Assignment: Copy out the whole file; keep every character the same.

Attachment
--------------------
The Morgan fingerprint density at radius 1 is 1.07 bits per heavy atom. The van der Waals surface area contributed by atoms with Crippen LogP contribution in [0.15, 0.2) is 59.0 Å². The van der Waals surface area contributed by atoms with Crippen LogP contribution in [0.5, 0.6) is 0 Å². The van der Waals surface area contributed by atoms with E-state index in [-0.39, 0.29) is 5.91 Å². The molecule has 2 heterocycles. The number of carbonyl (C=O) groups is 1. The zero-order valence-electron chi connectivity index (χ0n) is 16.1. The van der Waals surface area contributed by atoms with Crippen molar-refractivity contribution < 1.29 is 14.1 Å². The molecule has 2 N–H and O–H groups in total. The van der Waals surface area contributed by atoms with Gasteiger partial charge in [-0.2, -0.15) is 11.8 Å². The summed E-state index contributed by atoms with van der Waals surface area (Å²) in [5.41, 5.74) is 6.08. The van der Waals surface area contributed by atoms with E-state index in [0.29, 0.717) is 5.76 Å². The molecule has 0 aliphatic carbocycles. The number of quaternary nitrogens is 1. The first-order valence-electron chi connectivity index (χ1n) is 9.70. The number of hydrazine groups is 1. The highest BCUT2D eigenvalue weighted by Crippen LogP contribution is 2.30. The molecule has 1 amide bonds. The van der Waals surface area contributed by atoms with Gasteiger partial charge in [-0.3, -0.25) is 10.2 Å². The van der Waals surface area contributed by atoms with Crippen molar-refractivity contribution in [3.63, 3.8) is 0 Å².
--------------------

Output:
The Morgan fingerprint density at radius 1 is 1.07 bits per heavy atom. The van der Waals surface area contributed by atoms with Crippen LogP contribution in [0.15, 0.2) is 59.0 Å². The van der Waals surface area contributed by atoms with Crippen LogP contribution in [0.5, 0.6) is 0 Å². The van der Waals surface area contributed by atoms with E-state index in [-0.39, 0.29) is 5.91 Å². The molecule has 2 heterocycles. The number of carbonyl (C=O) groups is 1. The zero-order valence-electron chi connectivity index (χ0n) is 16.1. The van der Waals surface area contributed by atoms with Crippen molar-refractivity contribution < 1.29 is 14.1 Å². The molecule has 2 N–H and O–H groups in total. The van der Waals surface area contributed by atoms with Gasteiger partial charge in [-0.2, -0.15) is 11.8 Å². The summed E-state index contributed by atoms with van der Waals surface area (Å²) in [5.41, 5.74) is 6.08. The van der Waals surface area contributed by atoms with E-state index in [0.29, 0.717) is 5.76 Å². The molecule has 0 aliphatic carbocycles. The number of quaternary nitrogens is 1. The first-order valence-electron chi connectivity index (χ1n) is 9.70. The number of hydrazine groups is 1. The highest BCUT2D eigenvalue weighted by Crippen LogP contribution is 2.30. The molecule has 1 amide bonds. The van der Waals surface area contributed by atoms with Gasteiger partial charge in [-0.3, -0.25) is 10.2 Å². The van der Waals surface area contributed by atoms with Crippen molar-refractivity contribution in [3.63, 3.8) is 0 Å².